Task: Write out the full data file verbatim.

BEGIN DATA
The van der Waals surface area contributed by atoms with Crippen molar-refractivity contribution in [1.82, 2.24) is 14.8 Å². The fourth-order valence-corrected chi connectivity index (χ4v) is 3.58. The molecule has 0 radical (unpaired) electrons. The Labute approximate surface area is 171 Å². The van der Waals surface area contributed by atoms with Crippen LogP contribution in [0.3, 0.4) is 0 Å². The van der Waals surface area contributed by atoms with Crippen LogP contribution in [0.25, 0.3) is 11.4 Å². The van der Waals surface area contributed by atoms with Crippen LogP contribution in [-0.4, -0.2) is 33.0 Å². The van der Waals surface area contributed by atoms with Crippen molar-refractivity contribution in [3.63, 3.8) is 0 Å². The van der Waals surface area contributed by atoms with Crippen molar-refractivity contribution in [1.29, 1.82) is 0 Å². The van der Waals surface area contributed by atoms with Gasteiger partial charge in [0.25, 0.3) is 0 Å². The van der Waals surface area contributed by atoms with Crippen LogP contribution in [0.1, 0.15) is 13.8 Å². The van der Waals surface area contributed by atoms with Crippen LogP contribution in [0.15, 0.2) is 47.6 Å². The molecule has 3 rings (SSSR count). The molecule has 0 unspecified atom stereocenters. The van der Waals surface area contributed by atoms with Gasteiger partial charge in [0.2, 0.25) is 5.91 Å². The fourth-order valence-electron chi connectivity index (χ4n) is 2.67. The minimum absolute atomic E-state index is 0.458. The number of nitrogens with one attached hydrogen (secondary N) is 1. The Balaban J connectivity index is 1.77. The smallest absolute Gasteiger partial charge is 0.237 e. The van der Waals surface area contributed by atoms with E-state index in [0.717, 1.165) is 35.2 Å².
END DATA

The van der Waals surface area contributed by atoms with Crippen molar-refractivity contribution in [1.82, 2.24) is 14.8 Å². The fourth-order valence-corrected chi connectivity index (χ4v) is 3.58. The molecule has 0 radical (unpaired) electrons. The Labute approximate surface area is 171 Å². The van der Waals surface area contributed by atoms with Crippen LogP contribution in [0.3, 0.4) is 0 Å². The van der Waals surface area contributed by atoms with Crippen LogP contribution in [0.25, 0.3) is 11.4 Å². The van der Waals surface area contributed by atoms with Crippen LogP contribution in [-0.4, -0.2) is 33.0 Å². The van der Waals surface area contributed by atoms with Crippen molar-refractivity contribution in [3.63, 3.8) is 0 Å². The van der Waals surface area contributed by atoms with Crippen molar-refractivity contribution in [1.29, 1.82) is 0 Å². The van der Waals surface area contributed by atoms with Gasteiger partial charge in [0.25, 0.3) is 0 Å². The van der Waals surface area contributed by atoms with Crippen LogP contribution in [0.1, 0.15) is 13.8 Å². The van der Waals surface area contributed by atoms with Crippen LogP contribution in [0.15, 0.2) is 47.6 Å². The molecule has 3 rings (SSSR count). The molecule has 0 unspecified atom stereocenters. The van der Waals surface area contributed by atoms with Gasteiger partial charge in [0.2, 0.25) is 5.91 Å². The fourth-order valence-electron chi connectivity index (χ4n) is 2.67. The minimum absolute atomic E-state index is 0.458. The number of nitrogens with one attached hydrogen (secondary N) is 1. The Balaban J connectivity index is 1.77. The smallest absolute Gasteiger partial charge is 0.237 e. The van der Waals surface area contributed by atoms with E-state index in [0.717, 1.165) is 35.2 Å².